But there is nothing that says return to the past must evade present realities. Usually the return to the past comes about because people come to believe, rightly or not, that imitating the way things were done in the past when things seemed to have been better will tend to reproduce the same happy consequences. Perhaps it does not always provide a handy solution, and sometimes it might be genuinely misleading, but it is almost always in the search for a solution for modern problems that people seek solace and answers in the experience of the past. Again, real conservatives have always known this. For Brooks it is a sort of baffling phenomenon that appears to him as an obstacle for the political success of Democrats. Unfortunately, this sort of nostalgia could have limited appeal, but not for the reasons Brooks gives–we are a people cursed by an inclination to optimism and a stunningly naive confidence that there really is such a thing as progress. If the “good old days” are gone, it is only to make way for the better days to come–this is the fatuous assumption of so many. On the whole, progressives in the Democratic Party are the worst offenders in this regard, but they have lately been joined by a great many Republicans. Typically, the party in power is always more inclined to prattle on about optimism and the future, because they think that they control what the future will be, but there are built-in tendencies to think in this way across the spectrum.
Incidentally, I love some of these euphemisms we have today, such as “skill-based global economy.” What is the “skill” of labourers in Indonesia? Their “skill” is to live in a poor country with a low cost of living and limited labour regulations. There are skilled, educated workers in other countries, yes, who work for less than our skilled workers, and to this extent there is a “skill-based global economy,” which is to say that there is a global economy. No one denies this, and no one is “evading” the reality of it. Critics look starkly at the reality of it, see its deleterious effects on American workers and say, “What if we tried something that didn’t result in the death of American manufacturing?” For some crazy reason American workers respond to this sort of thinking–obviously, they’re just being nostalgic for the olden times. You know, the time back when they had stable jobs with decent wages.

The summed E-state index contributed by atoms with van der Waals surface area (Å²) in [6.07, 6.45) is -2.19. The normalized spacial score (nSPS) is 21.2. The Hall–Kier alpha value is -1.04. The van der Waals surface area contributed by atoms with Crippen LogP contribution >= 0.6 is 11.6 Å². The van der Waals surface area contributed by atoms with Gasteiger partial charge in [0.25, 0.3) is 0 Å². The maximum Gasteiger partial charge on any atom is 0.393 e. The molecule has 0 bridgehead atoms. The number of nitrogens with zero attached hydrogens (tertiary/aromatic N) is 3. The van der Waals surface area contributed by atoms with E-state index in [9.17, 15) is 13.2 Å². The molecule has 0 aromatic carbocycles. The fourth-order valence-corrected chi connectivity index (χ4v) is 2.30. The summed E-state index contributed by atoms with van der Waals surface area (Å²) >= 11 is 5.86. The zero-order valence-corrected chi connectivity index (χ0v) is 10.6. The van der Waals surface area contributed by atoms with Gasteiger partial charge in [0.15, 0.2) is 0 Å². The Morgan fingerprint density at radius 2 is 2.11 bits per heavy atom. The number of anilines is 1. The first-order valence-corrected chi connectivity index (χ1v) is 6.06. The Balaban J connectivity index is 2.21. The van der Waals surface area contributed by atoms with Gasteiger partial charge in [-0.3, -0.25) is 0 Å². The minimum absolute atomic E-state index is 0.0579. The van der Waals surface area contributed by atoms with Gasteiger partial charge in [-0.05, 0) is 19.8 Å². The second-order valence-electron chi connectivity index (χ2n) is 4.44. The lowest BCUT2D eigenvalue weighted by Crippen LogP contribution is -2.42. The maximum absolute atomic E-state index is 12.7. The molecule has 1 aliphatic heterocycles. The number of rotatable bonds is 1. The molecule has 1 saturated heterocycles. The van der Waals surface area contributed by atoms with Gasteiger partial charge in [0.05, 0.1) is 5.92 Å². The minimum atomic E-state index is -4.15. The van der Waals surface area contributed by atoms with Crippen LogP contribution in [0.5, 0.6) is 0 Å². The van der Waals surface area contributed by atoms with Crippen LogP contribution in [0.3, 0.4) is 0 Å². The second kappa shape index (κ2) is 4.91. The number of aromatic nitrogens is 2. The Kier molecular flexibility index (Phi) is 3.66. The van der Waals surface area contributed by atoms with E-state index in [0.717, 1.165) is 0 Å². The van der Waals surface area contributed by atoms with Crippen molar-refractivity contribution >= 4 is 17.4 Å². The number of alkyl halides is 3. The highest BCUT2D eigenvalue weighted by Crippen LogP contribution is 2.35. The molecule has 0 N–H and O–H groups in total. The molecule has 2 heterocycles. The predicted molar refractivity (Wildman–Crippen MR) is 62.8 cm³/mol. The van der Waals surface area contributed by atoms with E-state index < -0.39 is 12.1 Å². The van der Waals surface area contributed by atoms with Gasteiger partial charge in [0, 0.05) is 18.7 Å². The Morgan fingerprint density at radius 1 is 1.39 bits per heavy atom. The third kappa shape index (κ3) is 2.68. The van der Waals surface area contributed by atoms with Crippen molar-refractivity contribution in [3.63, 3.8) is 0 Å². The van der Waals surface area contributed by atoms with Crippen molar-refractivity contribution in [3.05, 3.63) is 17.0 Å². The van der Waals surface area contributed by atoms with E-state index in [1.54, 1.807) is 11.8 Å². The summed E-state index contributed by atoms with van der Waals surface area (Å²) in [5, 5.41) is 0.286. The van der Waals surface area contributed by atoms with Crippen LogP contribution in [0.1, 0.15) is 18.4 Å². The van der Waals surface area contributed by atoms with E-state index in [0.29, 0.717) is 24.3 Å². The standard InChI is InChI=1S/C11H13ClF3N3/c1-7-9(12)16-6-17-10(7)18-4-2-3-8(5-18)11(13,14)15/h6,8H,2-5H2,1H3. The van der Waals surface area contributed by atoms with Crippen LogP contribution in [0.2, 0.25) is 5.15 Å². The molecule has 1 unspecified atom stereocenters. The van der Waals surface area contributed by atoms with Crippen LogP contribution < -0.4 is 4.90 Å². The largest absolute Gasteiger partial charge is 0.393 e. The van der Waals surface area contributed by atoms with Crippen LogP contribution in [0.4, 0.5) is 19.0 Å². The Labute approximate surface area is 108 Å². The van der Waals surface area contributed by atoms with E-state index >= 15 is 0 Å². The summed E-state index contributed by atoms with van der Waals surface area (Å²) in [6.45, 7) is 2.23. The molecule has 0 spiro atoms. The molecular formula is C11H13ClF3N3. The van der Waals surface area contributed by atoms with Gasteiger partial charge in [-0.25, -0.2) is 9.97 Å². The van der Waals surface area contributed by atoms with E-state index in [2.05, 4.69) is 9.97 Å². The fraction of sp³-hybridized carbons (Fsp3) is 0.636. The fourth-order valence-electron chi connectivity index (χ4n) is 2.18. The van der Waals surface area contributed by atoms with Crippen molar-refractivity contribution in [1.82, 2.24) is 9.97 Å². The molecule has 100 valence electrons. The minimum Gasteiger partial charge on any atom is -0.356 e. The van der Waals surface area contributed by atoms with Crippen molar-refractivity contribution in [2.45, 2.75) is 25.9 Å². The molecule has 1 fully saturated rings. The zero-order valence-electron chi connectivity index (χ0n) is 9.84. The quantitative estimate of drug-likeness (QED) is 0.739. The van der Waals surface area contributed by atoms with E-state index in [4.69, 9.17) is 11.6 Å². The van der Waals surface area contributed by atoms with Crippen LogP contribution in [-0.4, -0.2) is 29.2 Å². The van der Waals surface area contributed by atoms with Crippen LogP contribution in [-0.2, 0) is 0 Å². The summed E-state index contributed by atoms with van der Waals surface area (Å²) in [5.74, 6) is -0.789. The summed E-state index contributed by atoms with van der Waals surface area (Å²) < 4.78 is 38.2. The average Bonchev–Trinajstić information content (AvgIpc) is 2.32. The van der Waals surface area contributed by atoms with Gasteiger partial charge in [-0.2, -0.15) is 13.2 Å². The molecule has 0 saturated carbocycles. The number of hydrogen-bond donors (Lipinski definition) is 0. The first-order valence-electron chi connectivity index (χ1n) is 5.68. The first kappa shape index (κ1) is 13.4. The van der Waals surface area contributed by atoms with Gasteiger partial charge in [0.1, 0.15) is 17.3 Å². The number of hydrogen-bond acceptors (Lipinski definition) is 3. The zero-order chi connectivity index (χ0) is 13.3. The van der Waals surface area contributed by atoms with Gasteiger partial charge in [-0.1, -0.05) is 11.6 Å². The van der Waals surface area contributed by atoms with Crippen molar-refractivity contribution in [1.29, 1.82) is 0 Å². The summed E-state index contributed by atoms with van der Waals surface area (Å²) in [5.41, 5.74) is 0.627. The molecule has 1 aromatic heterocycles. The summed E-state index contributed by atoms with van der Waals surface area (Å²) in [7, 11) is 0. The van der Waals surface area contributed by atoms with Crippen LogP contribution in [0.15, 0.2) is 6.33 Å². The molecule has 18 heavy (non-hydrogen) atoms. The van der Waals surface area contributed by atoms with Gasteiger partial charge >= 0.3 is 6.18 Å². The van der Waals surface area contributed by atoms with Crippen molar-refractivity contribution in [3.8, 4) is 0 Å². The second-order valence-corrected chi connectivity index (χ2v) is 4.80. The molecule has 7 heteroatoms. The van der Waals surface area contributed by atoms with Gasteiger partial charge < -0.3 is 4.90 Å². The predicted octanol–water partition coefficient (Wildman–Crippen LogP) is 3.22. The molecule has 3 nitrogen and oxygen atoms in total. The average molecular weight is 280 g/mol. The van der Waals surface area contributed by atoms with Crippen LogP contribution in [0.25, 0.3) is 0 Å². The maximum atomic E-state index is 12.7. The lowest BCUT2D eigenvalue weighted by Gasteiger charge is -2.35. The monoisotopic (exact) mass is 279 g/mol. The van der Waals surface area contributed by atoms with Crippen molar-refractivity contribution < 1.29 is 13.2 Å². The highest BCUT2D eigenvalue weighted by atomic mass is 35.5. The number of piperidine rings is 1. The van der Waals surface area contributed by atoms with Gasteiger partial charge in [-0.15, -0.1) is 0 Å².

President Pervez Musharraf of Pakistan was under fresh pressure last night after India accused his intelligence agency of masterminding the Mumbai train bombings that killed 186 people.
Hours after the broadcast of an interview in which Gen Musharraf claimed that the US and its allies would fail in their “war on terror” without the support of Pakistan and the Inter Services Intelligence (ISI), the senior police officer in charge of the investigation into the bombings dropped a diplomatic bombshell.
Mumbai police commissioner AN Roy said the ISI began planning the July attack in March and later provided training to the Islamic militant group, Lashkar-e-Taiba, that carried it out.
The row coincided with the return to Pakistan of Gen Musharraf after a three-week foreign tour during which he has faced questions about Pakistan’s commitment to the “war on terror” and the role of his intelligence agency.
But in an interview yesterday on Radio 4’s Today he defended the ISI and claimed that the Taliban, not al-Qaeda, posed the greatest threat in the region.
“You will be brought down to your knees if Pakistan doesn’t co-operate with you. That is all that I would like to say. Pakistan is the main ally. If we were not with you, you would not manage anything. Let that be clear,” he said in the interview, which was recorded after he had held talks with Tony Blair in London on Thursday. ~The Daily Telegraph